So I reached my ambition with a couple of months to spare before turning 31 but my happiness did not last long. Within a week of starting this new post I was issued with a notification of potential redundancy! I was offered another post that included the Site Manager role and also taking on a few more sites but I had become a father the previous year and I knew the stress of this new role was not for me so I took the redundancy offer.

Luckily I was at a meeting of my local Scottish Wildlife Trust members and after the meeting the chair of the members group said that it was a shame I wasn't a gardener as his employer, a Country House and Park, was looking for a Gardener in Charge and also an Environmental Education Co-ordinator. If I had been a gardener I could have done both roles at once. I pointed out that technically I had been in charge of Scotland's largest wildlife garden in Grangemouth, albeit only for a couple of months. Next thing I know I am called in for a very informal interview and offered both roles. This was probably my favourite job as it was a great mix of practical work with educational bits mixed in. However it was also badly paid so I had to look for a longer term position.

Eight months later I started at the Scottish Borders Rural Partnership's Rural Resource Centre as a Natural Heritage Environmental Community Development Fieldworker where I spent the next three enjoyable years working with community groups to develop wildlife projects.

In 2006 I became Midlothian Council's Biodiversity Projects Officer, a job that was both very rewarding and very challenging with its fair share of frustrations as I seemed to spend a lot of my time waiting to be given authorisation to carry out the simplest tasks and projects.

It was during this time that I started

doing work as GW Ecology, carrying

out the occasional survey and leading bat walks but never that much as I was working fulltime. I also co-founded the Lothians and Borders Mammal Group in 2010 with my friend David Dodds which took up some of my spare time.

I had started to get a real interest in mammals in the previous 10 years or so. One of the reasons I specialised in mammals was my colour blindness. Colour of fur is not that important an ID feature as there can be quite the variation in some species of mammal. There are other reasons I got into mammals such as getting involved in Red Squirrel surveying in the late 1990s and hearing bats on a bat detector for the first time in 1999, which I may write about in a future blog.

In late 2011 I escaped, sorry, I moved on from Midlothian Council to become Centre Manager of The Wildlife Information Centre (TWIC), the Local Environmental Records Centre for the Lothians and Borders. Basically I was in charge of a small wildlife organisation. My age when I did this? 40! Second ambition met.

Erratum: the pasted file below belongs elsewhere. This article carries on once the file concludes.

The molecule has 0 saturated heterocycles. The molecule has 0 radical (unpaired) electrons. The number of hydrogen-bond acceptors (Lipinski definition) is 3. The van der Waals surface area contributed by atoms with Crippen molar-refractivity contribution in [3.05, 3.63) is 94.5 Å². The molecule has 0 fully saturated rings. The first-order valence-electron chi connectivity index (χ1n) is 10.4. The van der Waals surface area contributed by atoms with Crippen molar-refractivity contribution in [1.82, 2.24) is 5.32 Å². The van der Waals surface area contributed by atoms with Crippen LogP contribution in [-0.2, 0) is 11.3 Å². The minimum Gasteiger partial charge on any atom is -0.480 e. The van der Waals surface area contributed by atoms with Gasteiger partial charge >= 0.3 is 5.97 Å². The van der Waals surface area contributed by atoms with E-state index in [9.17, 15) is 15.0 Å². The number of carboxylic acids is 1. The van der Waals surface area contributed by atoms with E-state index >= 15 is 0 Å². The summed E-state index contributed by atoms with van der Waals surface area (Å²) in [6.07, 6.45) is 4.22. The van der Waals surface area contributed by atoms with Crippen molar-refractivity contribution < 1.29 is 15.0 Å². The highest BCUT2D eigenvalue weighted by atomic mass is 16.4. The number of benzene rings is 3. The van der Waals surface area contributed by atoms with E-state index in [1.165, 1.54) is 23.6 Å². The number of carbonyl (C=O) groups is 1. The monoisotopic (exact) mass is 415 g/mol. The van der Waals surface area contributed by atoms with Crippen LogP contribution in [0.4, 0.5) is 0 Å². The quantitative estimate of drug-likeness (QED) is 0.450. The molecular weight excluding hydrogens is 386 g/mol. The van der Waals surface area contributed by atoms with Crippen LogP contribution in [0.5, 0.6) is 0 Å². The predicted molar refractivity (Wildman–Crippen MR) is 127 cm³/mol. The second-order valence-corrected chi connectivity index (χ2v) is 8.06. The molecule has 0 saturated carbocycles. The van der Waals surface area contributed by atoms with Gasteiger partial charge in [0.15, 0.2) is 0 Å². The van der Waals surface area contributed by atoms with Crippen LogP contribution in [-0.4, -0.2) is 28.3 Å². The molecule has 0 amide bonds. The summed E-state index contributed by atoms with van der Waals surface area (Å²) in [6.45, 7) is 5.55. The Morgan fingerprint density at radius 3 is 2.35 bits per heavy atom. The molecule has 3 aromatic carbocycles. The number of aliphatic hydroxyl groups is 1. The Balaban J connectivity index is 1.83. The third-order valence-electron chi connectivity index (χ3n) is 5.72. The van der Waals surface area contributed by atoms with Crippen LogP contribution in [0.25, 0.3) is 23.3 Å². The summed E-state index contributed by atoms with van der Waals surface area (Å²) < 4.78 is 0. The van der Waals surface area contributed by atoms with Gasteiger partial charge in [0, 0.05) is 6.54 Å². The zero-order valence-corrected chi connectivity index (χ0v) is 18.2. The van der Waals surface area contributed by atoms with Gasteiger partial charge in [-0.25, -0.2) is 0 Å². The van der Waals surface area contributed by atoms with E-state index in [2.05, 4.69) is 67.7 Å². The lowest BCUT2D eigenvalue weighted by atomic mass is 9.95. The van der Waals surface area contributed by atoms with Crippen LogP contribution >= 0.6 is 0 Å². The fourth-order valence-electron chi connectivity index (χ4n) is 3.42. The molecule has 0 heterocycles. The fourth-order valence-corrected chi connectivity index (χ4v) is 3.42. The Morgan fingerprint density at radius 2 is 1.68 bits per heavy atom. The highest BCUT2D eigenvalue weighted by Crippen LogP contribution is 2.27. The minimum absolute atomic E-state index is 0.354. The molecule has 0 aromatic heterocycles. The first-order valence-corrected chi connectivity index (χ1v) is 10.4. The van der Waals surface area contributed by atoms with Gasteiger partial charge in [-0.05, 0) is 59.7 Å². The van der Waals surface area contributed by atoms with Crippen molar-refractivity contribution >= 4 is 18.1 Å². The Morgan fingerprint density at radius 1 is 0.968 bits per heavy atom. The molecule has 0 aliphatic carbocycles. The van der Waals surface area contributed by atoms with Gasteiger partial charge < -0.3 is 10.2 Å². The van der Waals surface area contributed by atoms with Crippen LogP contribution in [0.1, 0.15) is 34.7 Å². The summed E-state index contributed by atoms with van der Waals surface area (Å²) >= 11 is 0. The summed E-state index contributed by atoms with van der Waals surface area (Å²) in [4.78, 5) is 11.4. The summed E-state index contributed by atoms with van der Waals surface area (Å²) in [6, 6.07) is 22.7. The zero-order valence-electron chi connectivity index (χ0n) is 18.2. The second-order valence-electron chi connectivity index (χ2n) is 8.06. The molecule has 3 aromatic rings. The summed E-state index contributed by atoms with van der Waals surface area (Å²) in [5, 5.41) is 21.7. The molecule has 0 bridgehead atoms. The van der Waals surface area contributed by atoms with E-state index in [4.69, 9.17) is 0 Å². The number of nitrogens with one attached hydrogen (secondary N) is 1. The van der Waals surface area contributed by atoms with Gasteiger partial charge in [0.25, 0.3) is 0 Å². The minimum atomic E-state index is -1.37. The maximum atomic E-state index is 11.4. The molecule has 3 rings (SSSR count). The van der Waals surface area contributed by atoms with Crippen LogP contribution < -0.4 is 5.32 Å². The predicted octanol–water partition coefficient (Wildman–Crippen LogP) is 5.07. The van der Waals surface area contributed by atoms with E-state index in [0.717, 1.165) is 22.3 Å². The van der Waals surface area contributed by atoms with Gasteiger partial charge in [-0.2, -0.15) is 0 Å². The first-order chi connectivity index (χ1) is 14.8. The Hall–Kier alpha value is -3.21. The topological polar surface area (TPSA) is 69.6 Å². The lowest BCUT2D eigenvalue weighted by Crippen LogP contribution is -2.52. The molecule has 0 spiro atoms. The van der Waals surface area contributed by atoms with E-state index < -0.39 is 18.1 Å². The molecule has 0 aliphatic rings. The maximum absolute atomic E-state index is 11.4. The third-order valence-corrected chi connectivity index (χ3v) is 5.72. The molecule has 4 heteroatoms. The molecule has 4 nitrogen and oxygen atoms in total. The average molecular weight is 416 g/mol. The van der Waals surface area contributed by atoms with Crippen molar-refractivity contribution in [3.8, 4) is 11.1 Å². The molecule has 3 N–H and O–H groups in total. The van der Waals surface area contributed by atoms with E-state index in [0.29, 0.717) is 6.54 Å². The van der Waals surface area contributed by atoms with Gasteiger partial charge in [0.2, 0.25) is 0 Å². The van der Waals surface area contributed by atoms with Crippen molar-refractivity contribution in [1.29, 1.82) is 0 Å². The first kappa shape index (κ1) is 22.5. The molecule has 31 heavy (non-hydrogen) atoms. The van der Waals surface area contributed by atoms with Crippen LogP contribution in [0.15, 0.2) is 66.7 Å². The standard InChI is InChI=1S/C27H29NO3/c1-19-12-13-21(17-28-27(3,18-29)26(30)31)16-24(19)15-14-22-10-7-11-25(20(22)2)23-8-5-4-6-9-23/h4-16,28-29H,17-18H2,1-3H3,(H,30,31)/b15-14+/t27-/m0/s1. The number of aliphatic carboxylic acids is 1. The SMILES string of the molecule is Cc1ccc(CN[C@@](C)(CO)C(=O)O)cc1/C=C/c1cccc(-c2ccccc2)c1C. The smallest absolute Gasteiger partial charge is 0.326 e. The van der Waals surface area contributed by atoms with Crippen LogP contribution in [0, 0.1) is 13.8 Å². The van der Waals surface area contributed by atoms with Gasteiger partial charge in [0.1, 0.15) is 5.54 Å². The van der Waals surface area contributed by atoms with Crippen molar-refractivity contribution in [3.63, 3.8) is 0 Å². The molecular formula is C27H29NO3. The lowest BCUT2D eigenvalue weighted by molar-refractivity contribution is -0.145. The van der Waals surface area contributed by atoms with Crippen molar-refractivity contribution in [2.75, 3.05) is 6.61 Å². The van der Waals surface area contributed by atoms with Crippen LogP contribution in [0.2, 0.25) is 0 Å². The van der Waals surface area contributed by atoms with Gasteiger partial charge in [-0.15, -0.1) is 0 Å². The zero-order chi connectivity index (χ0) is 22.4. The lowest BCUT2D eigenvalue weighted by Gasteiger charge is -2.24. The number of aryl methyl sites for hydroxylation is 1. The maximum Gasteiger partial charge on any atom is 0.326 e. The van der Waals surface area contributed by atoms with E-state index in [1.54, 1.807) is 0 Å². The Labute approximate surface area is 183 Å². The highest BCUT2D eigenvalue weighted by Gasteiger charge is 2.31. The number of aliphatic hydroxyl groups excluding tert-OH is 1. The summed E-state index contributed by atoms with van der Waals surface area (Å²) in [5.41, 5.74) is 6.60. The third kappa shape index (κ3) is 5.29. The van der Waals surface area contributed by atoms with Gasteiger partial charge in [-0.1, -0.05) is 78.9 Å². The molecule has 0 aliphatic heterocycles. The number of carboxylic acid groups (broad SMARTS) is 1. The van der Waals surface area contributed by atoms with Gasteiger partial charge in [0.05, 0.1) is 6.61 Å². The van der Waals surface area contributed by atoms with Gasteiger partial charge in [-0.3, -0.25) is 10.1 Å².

During my time at the helm TWIC expanded into Falkirk, Stirling, Clackmannanshire and Loch Lomond and Trossachs National Park and increased the number of staff involved. I loved the ecological and educational side of the work but dealing with the financial side took its toll on my physical and mental health so I moved on in spring 2019.

I took the rest of 2019 out to get my health sorted. Being close to wildlife played a big part in my recovery. I cannot stress enough how important the natural world was to aiding my physical and mental recovery.

I felt better by early 2020 and had big plans for that year but then covid hit! I was disappointed that I had to postpone my plans but in reality it gave me a bit more time to recover. I actually coped quite well with the first 15 months or so of the covid pandemic and found it a great way to recharge my batteries some more and also learn lots of new skills such as social wasp ID, moth trapping and ID and video editing. I strarted editing videos for my wife, who is a minister and had to lead services online. This experience gave me the confidence to make a couple of wildlife videos for YouTube during 2020 and also make a one hour video for an online mammal workshop I was asked to lead.

It was making these videos that gave me the idea of making a weekly wildlife video during 2021 in a project I called My Wildlife Year and also got me to offer online workshops and events on different subjects.

The latter part of 2021 was a hard time as I lost my mum suddenly in late May, having only seen her twice in the previous 15 months. I struggled a lot mentally through the rest of the year but managed to continue to produce a weekly video for My Wildlife Year, including a short one in the week she passed that I dedicated to her. Again wildlife and the natural world helped me through this tough time.

I had planned to keep producing weekly videos during 2022 for My Wildlife Year but covid finally caught up with me in mid-January and it took me a few weeks to recover, followed by my wife being pretty ill with a pulmonary embolism, meaning I haven’t been posting to YouTube for most of the year so far. I have been posting short wildlife videos to My Wildlife Year social media on Facebook, Twitter, Instagram and TikTok though.

The biggest news of 2022 so far has been the creation of my GW Ecology website. Something I have been contemplating for a while and kept putting off but I took the plunge as I have some more exciting plans for 2022 that I need a website to pubicise so watch this space!

So that is a brief history of me, Graeme Wilson, and my wildlife career. Hopefully you didn't find it too tedious! I am not sure how often I will make blog posts but I aim to do it fairly regularly.